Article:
WellesleyWeston Magazine

FALL 2015

Launched in 2005, WellesleyWeston Magazine is a quarterly publication tailored to Wellesley and Weston residents and edited to enrich the experience of living in two of Massachusetts' most desirable communities.

Issue link: http://wellesleywestonmagazine.epubxp.com/i/553574

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Page 51 of 227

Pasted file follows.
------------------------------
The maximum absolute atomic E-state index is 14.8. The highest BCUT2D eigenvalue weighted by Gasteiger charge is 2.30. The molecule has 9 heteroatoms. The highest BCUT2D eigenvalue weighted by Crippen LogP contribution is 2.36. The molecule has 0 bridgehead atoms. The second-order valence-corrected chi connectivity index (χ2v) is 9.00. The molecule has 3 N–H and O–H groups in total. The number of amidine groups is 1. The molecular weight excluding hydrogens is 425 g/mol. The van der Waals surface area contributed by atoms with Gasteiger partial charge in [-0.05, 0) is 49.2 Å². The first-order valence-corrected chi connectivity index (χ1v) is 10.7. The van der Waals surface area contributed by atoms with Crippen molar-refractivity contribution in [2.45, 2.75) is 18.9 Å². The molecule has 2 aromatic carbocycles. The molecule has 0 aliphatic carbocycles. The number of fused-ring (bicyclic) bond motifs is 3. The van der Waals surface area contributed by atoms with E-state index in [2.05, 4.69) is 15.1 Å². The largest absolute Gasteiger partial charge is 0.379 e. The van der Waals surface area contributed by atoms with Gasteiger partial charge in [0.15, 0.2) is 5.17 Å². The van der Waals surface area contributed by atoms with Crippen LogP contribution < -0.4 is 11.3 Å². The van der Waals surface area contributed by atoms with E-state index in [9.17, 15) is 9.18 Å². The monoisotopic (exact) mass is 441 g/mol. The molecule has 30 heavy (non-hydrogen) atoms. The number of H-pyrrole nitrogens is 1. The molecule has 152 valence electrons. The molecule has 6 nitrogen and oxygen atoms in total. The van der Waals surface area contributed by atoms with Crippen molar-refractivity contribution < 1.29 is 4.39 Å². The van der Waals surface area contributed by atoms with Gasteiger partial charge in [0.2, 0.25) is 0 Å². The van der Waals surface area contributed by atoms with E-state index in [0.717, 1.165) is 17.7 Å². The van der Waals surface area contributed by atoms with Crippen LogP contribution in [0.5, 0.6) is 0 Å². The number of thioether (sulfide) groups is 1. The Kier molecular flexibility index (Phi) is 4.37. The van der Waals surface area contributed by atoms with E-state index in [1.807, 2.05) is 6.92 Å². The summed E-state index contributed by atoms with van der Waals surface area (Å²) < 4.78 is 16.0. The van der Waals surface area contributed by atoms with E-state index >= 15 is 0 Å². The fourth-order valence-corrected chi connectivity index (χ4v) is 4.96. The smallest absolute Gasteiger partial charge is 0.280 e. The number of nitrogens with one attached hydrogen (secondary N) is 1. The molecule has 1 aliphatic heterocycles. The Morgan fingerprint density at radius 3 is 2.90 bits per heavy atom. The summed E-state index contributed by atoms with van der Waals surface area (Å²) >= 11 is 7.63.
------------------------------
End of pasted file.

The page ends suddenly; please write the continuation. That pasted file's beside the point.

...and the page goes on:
A Broad Swatch of Lawn But what about your children and the outdoor setting in which they will play through much of their childhood? Situating a play area on a broad swatch of lawn within easy sight of your kitchen or family room means you'll be able to keep an eye on them while preparing meals, pursuing a hobby, or working at home. But as they get older and begin the inexorable process of finding their own way in the world they may want a bit of distance from Mom and Dad. They also may seek more imaginative play opportunities than those offered by swings, a slide, and monkey bars. Perhaps a tree house set at a slight elevation would be fun, but anything above five or six feet pres- ents the risk of a fall for smaller children. After the age of 12, when eye-hand coordination and the muscular strength that accompanies adolescence renders trees and climbing walls objects for conquest, the desire for independence may trump your cautionary instructions. Often the school or municipal playground offers new experiences, both physical and social, as your children mature. But home still has its attractions. For play dates or simply as a place for your brood to enter- tain neighborhood kids after school in the fall or spring, an inviting play area can add something special to an otherwise quiet afternoon. A sheltered grove of trees or a high-growing stand of rhododendron may create a play space within easy reach of your back door or sun- room slider. That, in combination with an announcement that your refrigerator is always open for business, will add some assurance your children and their playmates remain within in close proximity and the sound of your voice. Careful Supervision Then, between putting loads of wash into the laundry, shuttling kids off to school, and getting meals on the table there may just be time for your little ones to romp about the backyard, to swing, climb, and play — all under careful supervision, of course. Dr. Mark Blumenthal, a pediatrician in practice in Weston makes note of the need for adult supervision — that and careful play area site preparation similar in many ways to the construc- tion of municipal playgrounds. "It's impossible to sanitize childhood; one can only make it safer," he says. Falls from monkey bars are a common cause of injury, and I worry about incidents in which children hit their heads and as a result have a concussion." The doctor, who estimates he sees one or two play-related injuries every few weeks, suggests a layer of soft bark mulch (rubberized materi- 50 W e l l e s l e y W e s t o n M a g a z i n e | f a l l 2 0 1 5 Child's Play Lamson Park in Weston

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